Shooting the Kel-Tec Sub-2000 9mm carbine

This post was originally published HERE on MSO.

So many guns, not enough money. A couple weeks ago I had the chance to borrow a friends Kel-Tec Sub-2000 9mm Carbine. I have been interested in owning one of these for the past few years but it just never happened.

Over a weekend I was able to take a look at the Kel-Tec, handle it, shoot it, and get an overall impression. I was not able to do a full-bore review but certainly got a feel for it.

The Kel-Tec Sub-2000 is a 9mm carbine which accepts all Glock 17 magazines (17 or 33 round). There are other models and calibers of the Sub-2000 available. One of the things that interested me in the Sub-2000 was that one could have a “long” gun and a side arm of not only the same caliber, but taking the same magazine as well. There is certainly an advantage there.

Many make decisions on firearms based on appearance. I certainly want to like the looks of a gun, but I gotta tell you – this thing is Ugly with a capital U. Know what? Don’t care. Beyond the fact its not mine so my money wasn’t involved – the thing works. More on that later.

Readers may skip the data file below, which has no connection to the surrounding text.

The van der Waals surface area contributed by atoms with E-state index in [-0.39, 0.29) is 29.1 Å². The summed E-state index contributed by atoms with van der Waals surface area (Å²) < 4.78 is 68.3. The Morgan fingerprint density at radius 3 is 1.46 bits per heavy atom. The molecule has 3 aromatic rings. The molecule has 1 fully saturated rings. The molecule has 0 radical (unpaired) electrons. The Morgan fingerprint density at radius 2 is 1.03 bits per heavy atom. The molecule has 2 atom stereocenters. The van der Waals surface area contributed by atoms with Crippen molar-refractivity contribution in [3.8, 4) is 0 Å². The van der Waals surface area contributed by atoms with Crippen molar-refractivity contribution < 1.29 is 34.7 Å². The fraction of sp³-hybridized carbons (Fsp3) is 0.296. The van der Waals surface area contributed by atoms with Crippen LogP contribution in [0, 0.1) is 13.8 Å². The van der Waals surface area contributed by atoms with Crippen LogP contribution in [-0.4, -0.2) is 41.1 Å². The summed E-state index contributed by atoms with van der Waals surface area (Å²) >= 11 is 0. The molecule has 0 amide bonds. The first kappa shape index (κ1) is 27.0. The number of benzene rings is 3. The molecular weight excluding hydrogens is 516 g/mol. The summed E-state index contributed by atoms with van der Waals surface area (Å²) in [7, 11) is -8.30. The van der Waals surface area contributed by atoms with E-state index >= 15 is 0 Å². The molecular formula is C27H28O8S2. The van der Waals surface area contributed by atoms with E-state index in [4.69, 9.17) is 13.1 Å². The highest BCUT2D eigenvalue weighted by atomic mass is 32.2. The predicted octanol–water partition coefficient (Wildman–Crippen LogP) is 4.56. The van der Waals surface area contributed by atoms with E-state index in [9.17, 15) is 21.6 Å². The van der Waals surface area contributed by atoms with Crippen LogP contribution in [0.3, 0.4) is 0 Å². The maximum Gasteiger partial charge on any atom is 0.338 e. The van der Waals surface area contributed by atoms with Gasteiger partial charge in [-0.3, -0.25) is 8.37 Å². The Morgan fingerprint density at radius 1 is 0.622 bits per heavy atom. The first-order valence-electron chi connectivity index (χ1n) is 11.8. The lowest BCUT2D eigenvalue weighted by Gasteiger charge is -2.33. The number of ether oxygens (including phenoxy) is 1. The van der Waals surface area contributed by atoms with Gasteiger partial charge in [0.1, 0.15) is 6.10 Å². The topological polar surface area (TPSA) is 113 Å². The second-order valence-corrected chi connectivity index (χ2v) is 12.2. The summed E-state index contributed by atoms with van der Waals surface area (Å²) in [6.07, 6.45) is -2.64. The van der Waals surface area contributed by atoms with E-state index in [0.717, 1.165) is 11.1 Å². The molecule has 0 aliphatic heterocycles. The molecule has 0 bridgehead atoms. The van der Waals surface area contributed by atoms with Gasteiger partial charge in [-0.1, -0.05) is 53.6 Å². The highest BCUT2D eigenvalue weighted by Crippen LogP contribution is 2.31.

One of the most attractive and unique features of the Kel-Tec is its ability to fold in half to a very compact and storable. When folded the carbine can easily fit in a backpack – even a small one. In fact – a backpack could hold the carbine, a couple of 33-rd magazines and a few 17 round mags as well. You’d still have room left for some other supplies.

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If you haven’t gotten the sense yet – I like this gun. It is lightweight and quick handling. Grip feels good. This is no Remington 700 and pulling it up to cheek certainly is not as comfortable. For what it is – I had no problem getting a sight picture.

 Speaking of sight picture – take a look at those sights. Gotta say it – UGLY. They are functional but I do see them as a weakness. The rear sight sticks up and looks to be saying, “Please – hit me up against something so I will break!!” I am not saying the rear – or the front sight are delicate by any means – just say’n.

The mag well of course is in the grip. It is flared and  accepts magazines easily. No issues.

Rear sight is of the peep variety. It is not adjustable and there is only one size available. For the guns range – it works. The front sight is adjustable for both windage and elevation. The gun was right on when I received it so no adjustment were made. The front sight  is orange in color and gives a nice contrast when looking through the black peep hole.

 My shooting was done entirely within 50 yards. Hitting center of mass? Easy. My brother shot it better than I and nailed 20-oz bottles and soda cans at 25 yards with ease and repeatedly.

I would like to be able to add optics to the gun – but there is no easy method to do that without modification and purchase of other parts.  Besides – adding and optic would negate being able to fold it.

 

I found the gun reliable, handy, compact, portable, and able to send rounds downrange in a hurry. So – what didn’t I like about it?  There were a few things: